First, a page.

For a final kick, I'll bring in Duy Pham's sea urchin three ways, from his old menu at Opal, to balance warm with cold. Don't like sea urchin? Don't come to my party. That's just more sea urchin for Duy and me.

Soup course: Goose Sorenson from Solera.

I don't want Goose Sorenson at my party to help Brian Klinginsmith, his partner at Solera. I want him there cooking the potage queue de boeuf -- the oxtail consommé -- that he made for the Les Amis d'Escoffier dinner earlier this year. That soup, filtered through three different rafts (a kind of egg-and-veggie mush that strains out protein solids and purifies the consommé), took ten hours to prepare, and my guests deserve to taste something that requires that sort of effort to compose, that singular dedication to purpose. I'd serve it less as a soup than as an example of the sort of pride that drives the best cooks -- an edible lesson in the potential of simple things.

Besides, a consommé would be the ideal palate-cleanser for a spread in which we're skipping the sorbet-or-green-salad intermezzo course in favor of continuing flights of Denver's finest. This soup is no placeholder. It offers no pause in the gustatory action. Rather, it leads us straight into...

Second main, from the land: A group effort by Ian Kleinman from Indigo, Frank Bonanno from Luca d'Italia and John Broening from Brasserie Rouge.

Three very different houses, three very different chefs, one plate. Frank Bonanno's rabbit three ways nearly killed me when I tried it at Luca a few months ago. In Frank's capable hands, this dish was a riot of flavors and textures, a deconstructionist's platter of bunny leg, loin and body prepared in three styles, with truffle's dirty, powerful musk as the defining, combining, overarching sensation that held it all together. It was a wondrous dish, as bold and deeply complex as any plate in town, and I want it -- as translated by my three mercenary wise men -- as the centerpiece of my table this holiday season.

Frank can take the center of the plate, handling the shredded and braised rabbit meat mixed with slivers of cremini, porcini and shiitake mushroom, all swimming in a tarn of reduced and black-truffle-infused rabbit gravy. Indigo's Ian Kleinman can have the loin, taking what was a simple fan of juicy, tender meat on Frank's original plate and subjecting it to the kind of smart-ass, borderless fusion for which he is becoming so well known. I would love to see him do the rabbit loin the way he handles hanger steak -- giving it a rub, a tickle and a place to sit. Ancho-rubbed rabbit loin, perhaps? Glazed loin mounted on a bed of white-bean purée? Lapin beurre mont au sang? And to John Broening -- the true traditionalist in this crowd -- I leave the confit fore and back leg, trusting that he'll create an earthy, salty, strong, blood-rich flavor to match.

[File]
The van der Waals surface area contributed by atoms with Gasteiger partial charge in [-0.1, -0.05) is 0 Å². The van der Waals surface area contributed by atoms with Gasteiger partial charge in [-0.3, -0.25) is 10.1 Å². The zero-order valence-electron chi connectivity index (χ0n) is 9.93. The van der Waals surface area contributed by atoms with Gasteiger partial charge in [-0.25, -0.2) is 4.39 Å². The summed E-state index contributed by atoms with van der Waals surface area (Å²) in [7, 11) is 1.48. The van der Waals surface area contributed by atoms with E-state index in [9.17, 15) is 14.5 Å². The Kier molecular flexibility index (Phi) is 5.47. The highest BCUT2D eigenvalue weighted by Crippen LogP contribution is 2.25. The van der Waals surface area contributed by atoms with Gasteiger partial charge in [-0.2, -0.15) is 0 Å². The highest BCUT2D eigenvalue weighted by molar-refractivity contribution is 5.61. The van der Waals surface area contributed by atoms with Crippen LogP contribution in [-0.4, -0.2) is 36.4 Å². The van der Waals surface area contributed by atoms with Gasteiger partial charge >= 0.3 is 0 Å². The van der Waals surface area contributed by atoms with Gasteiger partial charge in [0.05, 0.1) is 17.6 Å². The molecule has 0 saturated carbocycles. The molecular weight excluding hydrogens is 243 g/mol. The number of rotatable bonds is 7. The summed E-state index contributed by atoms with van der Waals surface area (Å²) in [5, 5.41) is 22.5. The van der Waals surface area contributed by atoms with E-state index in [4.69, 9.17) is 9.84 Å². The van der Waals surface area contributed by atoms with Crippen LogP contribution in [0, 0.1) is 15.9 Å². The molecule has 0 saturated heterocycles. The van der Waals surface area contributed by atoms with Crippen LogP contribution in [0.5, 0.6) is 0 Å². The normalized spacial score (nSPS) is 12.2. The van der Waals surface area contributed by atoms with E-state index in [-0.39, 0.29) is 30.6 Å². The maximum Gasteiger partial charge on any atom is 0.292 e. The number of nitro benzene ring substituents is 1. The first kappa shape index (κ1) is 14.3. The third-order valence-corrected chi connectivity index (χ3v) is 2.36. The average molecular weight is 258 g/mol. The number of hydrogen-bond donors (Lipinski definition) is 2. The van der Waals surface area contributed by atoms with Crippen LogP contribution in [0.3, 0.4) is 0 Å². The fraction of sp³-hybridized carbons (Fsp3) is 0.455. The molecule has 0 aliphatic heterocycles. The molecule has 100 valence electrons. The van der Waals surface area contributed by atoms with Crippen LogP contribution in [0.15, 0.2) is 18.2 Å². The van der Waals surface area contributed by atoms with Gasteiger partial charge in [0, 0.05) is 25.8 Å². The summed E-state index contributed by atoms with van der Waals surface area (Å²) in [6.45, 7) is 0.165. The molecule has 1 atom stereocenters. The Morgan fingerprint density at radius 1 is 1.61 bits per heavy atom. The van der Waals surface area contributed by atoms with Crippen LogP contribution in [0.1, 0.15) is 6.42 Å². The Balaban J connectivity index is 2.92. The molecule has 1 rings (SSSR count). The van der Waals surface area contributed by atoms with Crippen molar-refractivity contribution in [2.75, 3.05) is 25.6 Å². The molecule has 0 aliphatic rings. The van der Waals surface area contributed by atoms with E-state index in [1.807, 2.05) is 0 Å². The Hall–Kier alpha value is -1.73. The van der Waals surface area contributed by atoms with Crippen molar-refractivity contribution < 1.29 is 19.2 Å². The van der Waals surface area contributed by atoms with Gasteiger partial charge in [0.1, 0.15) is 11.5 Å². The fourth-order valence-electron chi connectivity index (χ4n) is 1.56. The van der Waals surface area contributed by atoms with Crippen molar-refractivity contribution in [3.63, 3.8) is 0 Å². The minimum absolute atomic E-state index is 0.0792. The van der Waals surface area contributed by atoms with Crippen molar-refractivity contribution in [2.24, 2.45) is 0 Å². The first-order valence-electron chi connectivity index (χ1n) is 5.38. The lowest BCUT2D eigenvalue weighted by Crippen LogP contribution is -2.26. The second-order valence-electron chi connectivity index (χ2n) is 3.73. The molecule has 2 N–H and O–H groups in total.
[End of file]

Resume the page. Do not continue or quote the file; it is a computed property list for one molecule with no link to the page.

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Dessert: Robert McCarthy from Mel's and Sean Yontz.

As quick as the onslaught of meat arrived, I would want it now to vanish, with servers swooping down in a coordinated ballet, removing plates and replacing each one with a crystal martini glass filled with the "cosmopolitan" -- apricot sorbet, shreds of dry lime and little cubes of clear vodka gelee that melt the instant they touch the tongue -- created by Robert McCarthy, Mel's pastry chef.

And then I'd bring everything full circle with a spread of amuse gueule desserts, again from Sean Yontz. A touch of Scharffen-Berger chocolate, perhaps, a final sip of champagne.

But at this point, the band would be playing its last waltz and the bus crew would be breaking down the tables. It would be time for everyone to gather their coats, find their dates and move along. We'll meet again next year -- but for now, it's a merry Christmas to all, and to all a good night.